AAPI Voices is a new platform launched for Asian Pacific American Heritage Month to develop and feature data-inspired writing and provocative short pieces relating to AAPI communities and AAPI experiences. The post below is an excerpt shared by permission of the writer and AAPI Voices. It connects to one of the themes being explored by AAPI Voices — Are AAPIs “One, Two, or Many?” on issues like evolving racial, ethnic and cultural categorizations.
I was born and raised in L.A., but the boundaries of South Asian geography have defined me as far back as My brown skin and “complicated” name made it challenging for my teachers to put me in a box.I can remember. Could it have been otherwise? My brown skin and “complicated” name made it challenging for my teachers to put me in a box. (Moving to a new school every year for much of my youth didn’t really help either.) After mangling my name, they would inevitably say, “That’s so pretty! You must be Indian…” with a knowing intonation.
I didn’t know what I was really, but despite my young age, this forced me to try to figure it out. The first time I was told this, when I got home, I asked my mom if we were Indian. She was offended: “Khee bholo, we are from Bangladesh. It’s a separate country. Stupid Americans!”
To my teachers, I learned quickly that I had to explain that actually, my family was from “that small country to the east of India” — to explain how yes, it was once known as East Pakistan, and yes, it did technically used to be India before that, when the land of South Asia was colonized by British East India Company and before that the Mughal Dynasty but, yes, in contemporary history India was partitioned in 1947, and then in 1971, Bangladesh broke off from Pakistan to be its own nation-state. And no, it doesn’t mean it’s basically the same thing anyway — or that it’s okay to confuse any of the three.
All of this was happening when I was just eight years old.
It took me a lot longer to understand that this was how race is placed on us. That this childhood microaggression, being questioned and second-guessed by teachers for allegedly not knowing what I was, was a symptom of being categorized — of being racialized. When I was at home with my family, I could easily answer who I was. When I was outside, adrift and floating in the mainstream, I couldn’t.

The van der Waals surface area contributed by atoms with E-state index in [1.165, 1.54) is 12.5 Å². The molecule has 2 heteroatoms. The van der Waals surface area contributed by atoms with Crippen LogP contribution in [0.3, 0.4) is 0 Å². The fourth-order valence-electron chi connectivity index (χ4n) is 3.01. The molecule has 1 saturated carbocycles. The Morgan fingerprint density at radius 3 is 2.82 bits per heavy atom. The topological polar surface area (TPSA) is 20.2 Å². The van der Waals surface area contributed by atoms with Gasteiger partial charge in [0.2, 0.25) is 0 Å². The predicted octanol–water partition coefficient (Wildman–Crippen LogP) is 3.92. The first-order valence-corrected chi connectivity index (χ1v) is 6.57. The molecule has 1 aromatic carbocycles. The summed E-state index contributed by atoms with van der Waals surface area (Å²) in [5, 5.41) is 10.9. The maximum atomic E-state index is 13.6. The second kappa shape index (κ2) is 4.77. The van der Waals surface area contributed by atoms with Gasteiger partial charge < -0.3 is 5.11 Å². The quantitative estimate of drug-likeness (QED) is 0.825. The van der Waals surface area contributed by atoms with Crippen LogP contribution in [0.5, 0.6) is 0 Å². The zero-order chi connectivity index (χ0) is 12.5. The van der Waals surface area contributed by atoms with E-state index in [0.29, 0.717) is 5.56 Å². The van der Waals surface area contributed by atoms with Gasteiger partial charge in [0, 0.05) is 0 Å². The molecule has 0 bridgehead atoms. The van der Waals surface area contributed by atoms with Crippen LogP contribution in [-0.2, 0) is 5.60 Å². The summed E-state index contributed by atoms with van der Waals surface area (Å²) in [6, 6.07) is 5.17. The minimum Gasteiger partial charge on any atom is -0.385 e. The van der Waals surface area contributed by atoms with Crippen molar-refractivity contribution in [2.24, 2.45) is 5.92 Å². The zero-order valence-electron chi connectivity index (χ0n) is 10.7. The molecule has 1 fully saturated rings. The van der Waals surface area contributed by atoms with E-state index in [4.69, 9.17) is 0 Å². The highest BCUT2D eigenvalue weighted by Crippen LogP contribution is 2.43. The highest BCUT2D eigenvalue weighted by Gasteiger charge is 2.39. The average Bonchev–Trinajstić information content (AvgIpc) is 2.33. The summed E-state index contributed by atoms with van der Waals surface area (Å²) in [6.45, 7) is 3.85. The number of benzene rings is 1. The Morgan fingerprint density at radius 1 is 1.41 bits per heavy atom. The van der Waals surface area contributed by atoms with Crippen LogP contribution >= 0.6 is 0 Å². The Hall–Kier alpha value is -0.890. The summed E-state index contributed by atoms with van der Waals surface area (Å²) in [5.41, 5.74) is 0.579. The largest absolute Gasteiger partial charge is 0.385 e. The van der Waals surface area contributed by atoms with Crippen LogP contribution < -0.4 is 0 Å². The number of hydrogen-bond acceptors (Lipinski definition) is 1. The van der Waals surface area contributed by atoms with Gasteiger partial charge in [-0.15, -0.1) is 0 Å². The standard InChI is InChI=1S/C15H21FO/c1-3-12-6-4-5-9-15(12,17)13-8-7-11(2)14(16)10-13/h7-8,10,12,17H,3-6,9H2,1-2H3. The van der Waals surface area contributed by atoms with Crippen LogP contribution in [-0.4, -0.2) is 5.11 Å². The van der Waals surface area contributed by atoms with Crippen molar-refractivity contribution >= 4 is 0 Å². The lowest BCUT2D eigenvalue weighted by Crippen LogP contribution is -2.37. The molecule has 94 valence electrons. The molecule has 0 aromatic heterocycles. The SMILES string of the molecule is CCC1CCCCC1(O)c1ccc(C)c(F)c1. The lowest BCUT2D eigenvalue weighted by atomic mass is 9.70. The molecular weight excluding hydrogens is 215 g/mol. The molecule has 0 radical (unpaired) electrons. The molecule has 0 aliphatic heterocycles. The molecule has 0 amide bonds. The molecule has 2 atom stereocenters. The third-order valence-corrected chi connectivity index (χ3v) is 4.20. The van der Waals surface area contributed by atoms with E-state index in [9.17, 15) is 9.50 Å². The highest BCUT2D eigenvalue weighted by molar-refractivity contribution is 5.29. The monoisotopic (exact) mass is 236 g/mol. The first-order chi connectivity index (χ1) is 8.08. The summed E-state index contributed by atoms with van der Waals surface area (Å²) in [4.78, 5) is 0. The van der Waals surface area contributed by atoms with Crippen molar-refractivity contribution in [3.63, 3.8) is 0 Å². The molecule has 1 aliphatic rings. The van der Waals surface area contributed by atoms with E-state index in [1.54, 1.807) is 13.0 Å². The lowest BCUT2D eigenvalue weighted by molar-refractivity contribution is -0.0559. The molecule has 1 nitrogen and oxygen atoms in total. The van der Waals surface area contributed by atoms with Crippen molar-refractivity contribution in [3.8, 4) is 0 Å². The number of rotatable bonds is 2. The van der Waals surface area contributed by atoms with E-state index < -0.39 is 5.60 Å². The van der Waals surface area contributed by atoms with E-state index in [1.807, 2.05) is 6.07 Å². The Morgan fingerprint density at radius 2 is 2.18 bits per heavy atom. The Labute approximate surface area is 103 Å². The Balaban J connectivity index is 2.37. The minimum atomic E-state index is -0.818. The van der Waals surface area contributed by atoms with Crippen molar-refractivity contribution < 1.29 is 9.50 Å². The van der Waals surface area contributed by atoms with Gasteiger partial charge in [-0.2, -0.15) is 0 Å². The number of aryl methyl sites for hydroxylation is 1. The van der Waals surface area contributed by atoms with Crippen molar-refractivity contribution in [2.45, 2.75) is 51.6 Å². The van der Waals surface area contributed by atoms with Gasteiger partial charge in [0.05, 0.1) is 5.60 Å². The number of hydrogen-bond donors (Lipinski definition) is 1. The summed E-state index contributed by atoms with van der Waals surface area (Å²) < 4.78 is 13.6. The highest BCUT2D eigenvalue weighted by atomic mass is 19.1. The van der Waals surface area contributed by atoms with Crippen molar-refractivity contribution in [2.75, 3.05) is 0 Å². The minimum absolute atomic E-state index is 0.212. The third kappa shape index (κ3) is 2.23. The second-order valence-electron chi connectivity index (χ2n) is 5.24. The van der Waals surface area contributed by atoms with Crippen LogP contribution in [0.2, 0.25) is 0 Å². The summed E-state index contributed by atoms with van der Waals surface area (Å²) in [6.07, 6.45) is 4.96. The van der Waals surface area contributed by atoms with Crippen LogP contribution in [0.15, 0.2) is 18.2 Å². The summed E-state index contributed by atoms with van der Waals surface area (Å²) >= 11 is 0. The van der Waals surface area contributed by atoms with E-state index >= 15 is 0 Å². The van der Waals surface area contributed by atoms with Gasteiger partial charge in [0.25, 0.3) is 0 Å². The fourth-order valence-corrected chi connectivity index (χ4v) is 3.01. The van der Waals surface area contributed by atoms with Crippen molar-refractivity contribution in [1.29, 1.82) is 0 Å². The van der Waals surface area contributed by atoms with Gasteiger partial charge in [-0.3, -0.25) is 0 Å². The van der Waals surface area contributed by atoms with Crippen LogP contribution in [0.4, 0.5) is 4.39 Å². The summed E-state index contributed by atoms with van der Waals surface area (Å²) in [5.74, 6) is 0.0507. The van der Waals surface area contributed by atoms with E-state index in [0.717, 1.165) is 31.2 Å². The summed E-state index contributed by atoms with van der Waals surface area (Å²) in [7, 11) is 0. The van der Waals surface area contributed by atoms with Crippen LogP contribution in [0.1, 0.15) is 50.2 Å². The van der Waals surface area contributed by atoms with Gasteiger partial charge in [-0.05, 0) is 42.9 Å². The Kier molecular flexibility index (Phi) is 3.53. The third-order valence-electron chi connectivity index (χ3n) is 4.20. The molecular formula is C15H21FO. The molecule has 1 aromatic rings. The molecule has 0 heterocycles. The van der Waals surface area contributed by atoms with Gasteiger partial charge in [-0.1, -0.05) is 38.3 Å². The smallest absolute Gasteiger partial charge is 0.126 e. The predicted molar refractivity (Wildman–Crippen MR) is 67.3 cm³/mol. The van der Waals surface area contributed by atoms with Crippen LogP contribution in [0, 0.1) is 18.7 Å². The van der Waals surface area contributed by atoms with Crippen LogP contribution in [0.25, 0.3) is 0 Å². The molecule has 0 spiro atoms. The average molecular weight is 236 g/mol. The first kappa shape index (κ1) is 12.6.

To be fair to my teachers, nation-state identification is an artificial proxy as an ethnic identifier. In the context of this colonized history, “South Asian” identity is a real thing. The border regions of South Asia are rich with stories of families getting split as people found themselves divided by sudden new boundaries. My grandfather went to college in Calcutta before he was partitioned into Bangladesh. My mother was raised in Pakistan before the Independence War forced her back to Bangladesh. A few years later, marriage brought her to California. My dad still has the Pakistani passport from 1968 that he replaced with a Bangladeshi one in 1972. In the context of this colonized history, “South Asian” identity is a real thing.
But South Asian identity in America is another thing entirely, with its own set of complications. By the time I was an adult, I came to realize that my experience was hardly unique: South Asians have never quite known how to define ourselves in in this country.
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Tanzila “Taz” Ahmed is an activist, storyteller, and politico based in Los Angeles currently working as the Voter Engagement Manager at Asian Americans Advancing Justice – Los Angeles. She was a long-time writer for Sepia Mutiny, and was recently published in the anthology and currently writes a monthly column called Radical Love. Her personal projects include curating images for Mutinous Mind State, writing about Brown music at Mishthi Music where she just co-produced Beats for Bangladesh: A Benefit Album in Solidarity with the Garment Workers of Rana Plaza and making #MuslimVDay Cards. Taz also organizes with Bay Area Solidarity Summer and South Asians for Justice – Los Angeles. You can find her rant at @tazzystar and at tazzystar.blogspot.com.